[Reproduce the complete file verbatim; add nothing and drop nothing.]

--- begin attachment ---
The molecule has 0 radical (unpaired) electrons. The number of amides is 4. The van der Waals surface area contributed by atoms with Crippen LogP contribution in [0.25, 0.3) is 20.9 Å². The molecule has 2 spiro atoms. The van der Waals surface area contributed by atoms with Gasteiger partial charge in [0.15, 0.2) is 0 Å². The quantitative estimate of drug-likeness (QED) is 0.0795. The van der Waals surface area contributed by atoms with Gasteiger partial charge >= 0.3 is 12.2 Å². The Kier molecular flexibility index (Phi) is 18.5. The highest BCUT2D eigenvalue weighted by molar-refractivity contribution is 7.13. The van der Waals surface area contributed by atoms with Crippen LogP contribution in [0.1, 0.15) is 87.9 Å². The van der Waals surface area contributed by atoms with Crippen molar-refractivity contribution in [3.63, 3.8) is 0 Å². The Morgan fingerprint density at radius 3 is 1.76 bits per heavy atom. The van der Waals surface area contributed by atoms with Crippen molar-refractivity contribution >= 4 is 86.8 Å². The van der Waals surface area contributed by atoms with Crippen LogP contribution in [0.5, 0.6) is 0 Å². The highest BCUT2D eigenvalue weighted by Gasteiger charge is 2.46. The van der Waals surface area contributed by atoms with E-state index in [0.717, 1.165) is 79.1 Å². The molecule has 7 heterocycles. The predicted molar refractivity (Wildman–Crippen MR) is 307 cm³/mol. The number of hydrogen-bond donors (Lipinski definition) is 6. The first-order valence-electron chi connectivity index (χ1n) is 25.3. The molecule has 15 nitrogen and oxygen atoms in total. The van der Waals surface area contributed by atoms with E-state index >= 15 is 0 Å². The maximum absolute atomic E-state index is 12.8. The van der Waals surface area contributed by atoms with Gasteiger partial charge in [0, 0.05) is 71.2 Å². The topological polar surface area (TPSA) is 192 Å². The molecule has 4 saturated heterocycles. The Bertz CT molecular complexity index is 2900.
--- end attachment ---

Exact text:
The molecule has 0 radical (unpaired) electrons. The number of amides is 4. The van der Waals surface area contributed by atoms with Crippen LogP contribution in [0.25, 0.3) is 20.9 Å². The molecule has 2 spiro atoms. The van der Waals surface area contributed by atoms with Gasteiger partial charge in [0.15, 0.2) is 0 Å². The quantitative estimate of drug-likeness (QED) is 0.0795. The van der Waals surface area contributed by atoms with Gasteiger partial charge >= 0.3 is 12.2 Å². The Kier molecular flexibility index (Phi) is 18.5. The highest BCUT2D eigenvalue weighted by molar-refractivity contribution is 7.13. The van der Waals surface area contributed by atoms with Crippen LogP contribution in [0.1, 0.15) is 87.9 Å². The van der Waals surface area contributed by atoms with Crippen molar-refractivity contribution in [3.63, 3.8) is 0 Å². The Morgan fingerprint density at radius 3 is 1.76 bits per heavy atom. The van der Waals surface area contributed by atoms with Crippen molar-refractivity contribution >= 4 is 86.8 Å². The van der Waals surface area contributed by atoms with Crippen LogP contribution in [0.5, 0.6) is 0 Å². The highest BCUT2D eigenvalue weighted by Gasteiger charge is 2.46. The van der Waals surface area contributed by atoms with E-state index in [0.717, 1.165) is 79.1 Å². The molecule has 7 heterocycles. The predicted molar refractivity (Wildman–Crippen MR) is 307 cm³/mol. The number of hydrogen-bond donors (Lipinski definition) is 6. The first-order valence-electron chi connectivity index (χ1n) is 25.3. The molecule has 15 nitrogen and oxygen atoms in total. The van der Waals surface area contributed by atoms with E-state index >= 15 is 0 Å². The maximum absolute atomic E-state index is 12.8. The van der Waals surface area contributed by atoms with Gasteiger partial charge in [0, 0.05) is 71.2 Å². The topological polar surface area (TPSA) is 192 Å². The molecule has 4 saturated heterocycles. The Bertz CT molecular complexity index is 2900.